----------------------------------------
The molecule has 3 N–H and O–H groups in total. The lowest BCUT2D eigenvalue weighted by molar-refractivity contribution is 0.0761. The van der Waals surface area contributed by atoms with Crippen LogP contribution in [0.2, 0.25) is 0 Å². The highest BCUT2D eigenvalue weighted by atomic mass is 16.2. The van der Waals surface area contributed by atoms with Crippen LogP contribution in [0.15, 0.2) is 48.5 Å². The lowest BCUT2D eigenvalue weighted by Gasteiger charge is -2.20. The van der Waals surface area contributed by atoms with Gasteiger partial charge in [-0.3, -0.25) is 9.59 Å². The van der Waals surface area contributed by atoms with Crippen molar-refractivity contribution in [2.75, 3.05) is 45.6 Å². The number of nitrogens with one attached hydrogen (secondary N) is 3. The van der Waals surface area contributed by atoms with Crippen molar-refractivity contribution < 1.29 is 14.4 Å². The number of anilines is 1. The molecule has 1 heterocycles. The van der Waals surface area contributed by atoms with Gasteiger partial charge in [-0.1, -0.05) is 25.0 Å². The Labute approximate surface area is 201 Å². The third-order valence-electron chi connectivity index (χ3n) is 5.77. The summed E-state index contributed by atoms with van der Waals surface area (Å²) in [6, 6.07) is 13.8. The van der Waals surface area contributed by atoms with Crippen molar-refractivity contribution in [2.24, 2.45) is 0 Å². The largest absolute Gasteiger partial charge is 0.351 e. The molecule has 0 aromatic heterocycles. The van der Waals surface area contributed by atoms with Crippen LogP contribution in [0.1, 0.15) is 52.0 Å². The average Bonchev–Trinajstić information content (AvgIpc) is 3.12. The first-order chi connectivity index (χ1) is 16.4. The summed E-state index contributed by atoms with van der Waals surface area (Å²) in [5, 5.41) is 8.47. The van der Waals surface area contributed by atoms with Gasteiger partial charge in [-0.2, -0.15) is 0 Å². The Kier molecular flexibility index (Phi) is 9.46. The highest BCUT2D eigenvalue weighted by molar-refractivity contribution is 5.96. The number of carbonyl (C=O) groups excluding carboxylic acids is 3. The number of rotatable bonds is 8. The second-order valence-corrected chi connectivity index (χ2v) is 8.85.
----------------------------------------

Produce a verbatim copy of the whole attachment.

The molecule has 3 N–H and O–H groups in total. The lowest BCUT2D eigenvalue weighted by molar-refractivity contribution is 0.0761. The van der Waals surface area contributed by atoms with Crippen LogP contribution in [0.2, 0.25) is 0 Å². The highest BCUT2D eigenvalue weighted by atomic mass is 16.2. The van der Waals surface area contributed by atoms with Crippen LogP contribution in [0.15, 0.2) is 48.5 Å². The lowest BCUT2D eigenvalue weighted by Gasteiger charge is -2.20. The van der Waals surface area contributed by atoms with Gasteiger partial charge in [-0.3, -0.25) is 9.59 Å². The van der Waals surface area contributed by atoms with Crippen molar-refractivity contribution in [2.75, 3.05) is 45.6 Å². The number of nitrogens with one attached hydrogen (secondary N) is 3. The van der Waals surface area contributed by atoms with Crippen molar-refractivity contribution < 1.29 is 14.4 Å². The number of anilines is 1. The molecule has 1 heterocycles. The van der Waals surface area contributed by atoms with Gasteiger partial charge in [-0.1, -0.05) is 25.0 Å². The Labute approximate surface area is 201 Å². The third-order valence-electron chi connectivity index (χ3n) is 5.77. The summed E-state index contributed by atoms with van der Waals surface area (Å²) in [6, 6.07) is 13.8. The van der Waals surface area contributed by atoms with Crippen molar-refractivity contribution in [2.24, 2.45) is 0 Å². The largest absolute Gasteiger partial charge is 0.351 e. The molecule has 0 aromatic heterocycles. The van der Waals surface area contributed by atoms with Crippen LogP contribution in [0.1, 0.15) is 52.0 Å². The average Bonchev–Trinajstić information content (AvgIpc) is 3.12. The first-order chi connectivity index (χ1) is 16.4. The summed E-state index contributed by atoms with van der Waals surface area (Å²) in [5, 5.41) is 8.47. The van der Waals surface area contributed by atoms with Gasteiger partial charge in [-0.2, -0.15) is 0 Å². The Kier molecular flexibility index (Phi) is 9.46. The highest BCUT2D eigenvalue weighted by molar-refractivity contribution is 5.96. The number of carbonyl (C=O) groups excluding carboxylic acids is 3. The number of rotatable bonds is 8. The second-order valence-corrected chi connectivity index (χ2v) is 8.85.